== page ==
Figure 1(b) depicts R vs. the back-gate voltage (Vg) at T = 10 K (above the critical temperature of our deposited superconductor, ). The charge neutrality-point voltage (VCNP) is ∼4 V for this device. The electron- and hole-dominated regimes can be easily observed in Fig. 1(b) as we tune Vg away from VCNP. Using BCS theory, we estimate the T = 0 K superconducting gap as .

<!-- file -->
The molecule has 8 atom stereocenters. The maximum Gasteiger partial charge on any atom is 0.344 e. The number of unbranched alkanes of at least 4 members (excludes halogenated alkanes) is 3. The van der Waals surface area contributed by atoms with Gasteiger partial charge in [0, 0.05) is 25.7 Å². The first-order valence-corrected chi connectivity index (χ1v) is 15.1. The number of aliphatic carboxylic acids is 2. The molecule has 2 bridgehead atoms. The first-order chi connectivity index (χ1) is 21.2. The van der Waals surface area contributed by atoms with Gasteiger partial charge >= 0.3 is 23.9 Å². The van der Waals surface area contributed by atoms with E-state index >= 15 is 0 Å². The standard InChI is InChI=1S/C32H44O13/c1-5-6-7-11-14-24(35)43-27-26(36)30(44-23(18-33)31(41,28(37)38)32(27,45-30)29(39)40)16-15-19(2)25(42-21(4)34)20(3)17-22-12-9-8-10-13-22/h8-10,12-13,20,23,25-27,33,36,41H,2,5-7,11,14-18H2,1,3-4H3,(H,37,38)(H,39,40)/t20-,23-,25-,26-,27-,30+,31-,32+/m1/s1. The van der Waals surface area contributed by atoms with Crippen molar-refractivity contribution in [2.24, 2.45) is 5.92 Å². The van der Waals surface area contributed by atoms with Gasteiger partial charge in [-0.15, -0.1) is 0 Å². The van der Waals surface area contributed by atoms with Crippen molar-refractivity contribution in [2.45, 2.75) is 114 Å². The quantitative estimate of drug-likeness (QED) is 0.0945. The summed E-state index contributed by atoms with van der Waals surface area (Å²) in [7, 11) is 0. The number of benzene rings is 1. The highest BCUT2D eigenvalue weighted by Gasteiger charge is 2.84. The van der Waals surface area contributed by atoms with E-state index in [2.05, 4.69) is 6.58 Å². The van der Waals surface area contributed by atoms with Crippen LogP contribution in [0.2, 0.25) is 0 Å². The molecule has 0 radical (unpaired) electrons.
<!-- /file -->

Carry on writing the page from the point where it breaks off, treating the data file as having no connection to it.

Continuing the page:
When the sample is cooled down below , the electronic transport in the junction is strongly affected by the superconducting proximity effect. The evidences of this effect manifest themselves as the flow of a supercurrent in the junction and the appearance of multiple Andreev reflections (MARs).25,26 Figure 2(a) shows the colormap of the differential resistance (dV/dI) vs. Vg and Idc at T = 30 mK. The DC voltage vs. current (Vdc vs. Idc) characteristic of the junction at T = 30 mK for a few different Vg's is also presented in Fig. 2(b). As we increase Idc from zero, the junction is in its superconducting state and its resistance is zero. However, once Idc is increased above a critical value [IC, marked by an arrow in Fig. 2(b)], the junction transitions from the superconducting state to a normal state with a non-zero resistance. The junction critical current, IC, is highlighted by a white curve in Fig. 2(a). First, we observe that IC is gate tunable, with larger IC for Vg > VCNP. However, when Vg is tuned near the charge neutrality point (VCNP ∼ 4 V), IC decreases and eventually saturates for more negative Vg's as previously observed in Bi2Se3 flakes27 and graphene.28,29 One possible explanation for the saturation of IC for Vg below VCNP is that the Nb electrodes electron-dope the underlying material (TINR). Therefore, when Vg < VCNP, a p-n junction is formed in the TINR. This p-n junction can weaken and eventually break the induced superconductivity as was shown in graphene.30 Furthermore, despite that the total charge of the system is neutral close to the CNP, the top and bottom surfaces may be oppositely charged due to the difference in their coupling to the back gate. This charge inhomogeneity may also contribute to the saturation of IC for Vg ≤ VCNP. Another plausible explanation may be the poor injection of the holes into TINRs by Nb, as will be demonstrated from the low transparency of the contacts for Vg < VCNP from our analysis of MARs (Fig. 3). The inset of Fig. 2(b) shows the dependence of IC on the Fermi momentum (kF), where and Cox is the parallel plate capacitance per unit area of 300-nm SiO2 (∼12 nF/cm2). For kF > 0.4 nm−1, we observe that IC varies linearly with kF, as experimentally demonstrated in ballistic graphene Josephson junctions.31 The measured mean free path of BSTS flakes is ∼100 nm.23,24 Given the channel length L ∼ 60 nm, we believe our junctions to be in the ballistic limit, corroborating the linear dependence of IC with kF. We also observe that the junction critical temperature (TC, the temperature below which the junction resistance goes to zero and supercurrent starts to flow in the junction) changes with Vg from TC = 1.6 K for Vg = 40 V to TC = 0.7 K for Vg = 10 V. Using BCS theory, we extract the induced superconducting gap (Δ) in the TINR as Δ = 1.76kBTC = 242 μeV and 106 μeV for Vg = 40 V and Vg = 10 V, respectively. The superconducting coherence length varies from 600 nm to 260 nm for Vg = 10 and 40 V, respectively. We note that the resistance (dV/dI) of the junction does not change as we increase Vdc above ΔNb/e (∼975 μV) and even slightly beyond 2ΔNb/e as will be discussed later. As a result, the normal resistance (RN) in our junctions is obtained at Vdc slightly above ΔNb/e. We obtain ICRN ∼ 304 μV and 266 μV for Vg = 40 V and 10 V, respectively. Such large ICRN products (compared to Δ) again point towards the ballistic nature of superconducting transport in our sample as recently reported in other TI junctions.32